25 Mar Victory Gardens
For those wondering (or for those in my generation), the concept of Victory Gardens/War Gardens started in war time. The idea was that if every family planted their needed veggies, fruit and herbs, they would be more self-reliant and less dependent on a food system. According to Wikipedia, it reduced the pressure on the public food supply. The gardens were also a morale booster as people reaped the benefits of growth.
I’m wondering if it even had a mental health component. Many of us receive reprieve, relaxation and satisfaction from working in our gardens. It is the first place I hit on a sunny afternoon and I know that many of you do as well. I wonder if families keeping busy working in Victory Gardens reduced the depression that can come with war times? I know for sure that it kept people busy-which is always good medicine-and taught the children valuable lessons in growing and storing their own food. That doesn’t even count the amazing work ethic they likely developed by working hard on their land.
First-hand accounts of Victory Gardens include memories of using the wares to trade for other necessities. In addition, families stored the goods via canning and as a result were able to reap the benefits year-round.
Although I have always encouraged families to grow, I would argue that there is no better time than now to start a Victory Garden. My friend Joe Lamp’l started a challenge that I am also starting this week. His goal is to grow enough food this summer for his family of four on only $25.00. He is not using any of his current gardening supply, including compost. He is using materials he can find for free through Freecycle, etc and even recycling some odd-ball items including TP cardboard rolls and plastic cake containers. He’s been quite clever so far-I only hope that I can be as clever. See Joe’s progress.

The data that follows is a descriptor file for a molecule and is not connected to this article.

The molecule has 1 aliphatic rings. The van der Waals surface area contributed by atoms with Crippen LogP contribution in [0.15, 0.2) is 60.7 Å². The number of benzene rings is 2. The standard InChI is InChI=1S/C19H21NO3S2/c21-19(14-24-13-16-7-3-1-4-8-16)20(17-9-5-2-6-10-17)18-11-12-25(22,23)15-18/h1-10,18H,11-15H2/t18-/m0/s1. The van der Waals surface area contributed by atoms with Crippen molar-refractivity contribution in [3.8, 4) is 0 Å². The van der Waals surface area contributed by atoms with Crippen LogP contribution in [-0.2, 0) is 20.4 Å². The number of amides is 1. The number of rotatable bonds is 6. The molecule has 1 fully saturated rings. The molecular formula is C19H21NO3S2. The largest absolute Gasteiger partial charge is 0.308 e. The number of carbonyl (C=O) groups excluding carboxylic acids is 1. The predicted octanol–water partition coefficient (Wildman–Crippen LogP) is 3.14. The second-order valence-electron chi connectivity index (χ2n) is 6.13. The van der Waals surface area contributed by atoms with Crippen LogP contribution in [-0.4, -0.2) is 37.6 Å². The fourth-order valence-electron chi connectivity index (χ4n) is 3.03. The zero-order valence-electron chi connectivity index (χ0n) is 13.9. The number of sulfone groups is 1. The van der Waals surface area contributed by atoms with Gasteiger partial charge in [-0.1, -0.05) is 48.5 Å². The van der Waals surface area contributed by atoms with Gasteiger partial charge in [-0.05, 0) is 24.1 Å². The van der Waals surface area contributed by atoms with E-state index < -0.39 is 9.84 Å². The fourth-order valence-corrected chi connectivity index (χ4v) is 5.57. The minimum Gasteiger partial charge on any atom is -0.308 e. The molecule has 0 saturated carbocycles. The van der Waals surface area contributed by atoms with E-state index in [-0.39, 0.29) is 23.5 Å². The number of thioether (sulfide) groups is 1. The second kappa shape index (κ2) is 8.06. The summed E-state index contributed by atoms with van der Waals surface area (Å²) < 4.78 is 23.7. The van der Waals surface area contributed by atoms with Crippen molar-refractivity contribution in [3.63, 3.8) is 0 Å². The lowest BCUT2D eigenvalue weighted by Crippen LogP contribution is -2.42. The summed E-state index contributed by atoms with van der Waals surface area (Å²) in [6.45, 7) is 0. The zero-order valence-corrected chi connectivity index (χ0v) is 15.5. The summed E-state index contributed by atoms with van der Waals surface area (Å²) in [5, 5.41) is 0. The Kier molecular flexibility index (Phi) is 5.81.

Yes, I do grow food every year as you know. But I have never, ever in my life used less than $25.00 and I depend greatly on my current gardening supplies. So this will be a challenge to me. (especially with two teens with bottomless pits for stomachs in the house)
Won’t you join us?